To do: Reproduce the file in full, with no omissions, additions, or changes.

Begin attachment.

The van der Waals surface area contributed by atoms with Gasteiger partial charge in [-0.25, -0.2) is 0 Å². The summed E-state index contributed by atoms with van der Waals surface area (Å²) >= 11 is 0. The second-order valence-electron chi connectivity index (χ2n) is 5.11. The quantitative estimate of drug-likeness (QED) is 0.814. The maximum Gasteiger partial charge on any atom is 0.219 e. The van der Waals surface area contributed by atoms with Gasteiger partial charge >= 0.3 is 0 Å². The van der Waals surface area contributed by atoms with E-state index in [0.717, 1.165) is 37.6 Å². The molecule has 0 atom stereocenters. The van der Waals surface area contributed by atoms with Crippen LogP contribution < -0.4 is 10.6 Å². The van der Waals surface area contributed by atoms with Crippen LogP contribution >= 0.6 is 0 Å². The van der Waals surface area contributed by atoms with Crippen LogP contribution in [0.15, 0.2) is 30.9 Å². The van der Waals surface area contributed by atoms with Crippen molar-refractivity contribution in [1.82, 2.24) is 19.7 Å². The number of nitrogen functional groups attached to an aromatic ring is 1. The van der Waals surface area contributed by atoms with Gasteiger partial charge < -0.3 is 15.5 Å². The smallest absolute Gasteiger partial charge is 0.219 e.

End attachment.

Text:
The van der Waals surface area contributed by atoms with Gasteiger partial charge in [-0.25, -0.2) is 0 Å². The summed E-state index contributed by atoms with van der Waals surface area (Å²) >= 11 is 0. The second-order valence-electron chi connectivity index (χ2n) is 5.11. The quantitative estimate of drug-likeness (QED) is 0.814. The maximum Gasteiger partial charge on any atom is 0.219 e. The van der Waals surface area contributed by atoms with Gasteiger partial charge >= 0.3 is 0 Å². The van der Waals surface area contributed by atoms with E-state index in [0.717, 1.165) is 37.6 Å². The molecule has 0 atom stereocenters. The van der Waals surface area contributed by atoms with Crippen LogP contribution < -0.4 is 10.6 Å². The van der Waals surface area contributed by atoms with Crippen LogP contribution >= 0.6 is 0 Å². The van der Waals surface area contributed by atoms with Crippen LogP contribution in [0.15, 0.2) is 30.9 Å². The van der Waals surface area contributed by atoms with Crippen molar-refractivity contribution in [1.82, 2.24) is 19.7 Å². The number of nitrogen functional groups attached to an aromatic ring is 1. The van der Waals surface area contributed by atoms with Gasteiger partial charge < -0.3 is 15.5 Å². The smallest absolute Gasteiger partial charge is 0.219 e.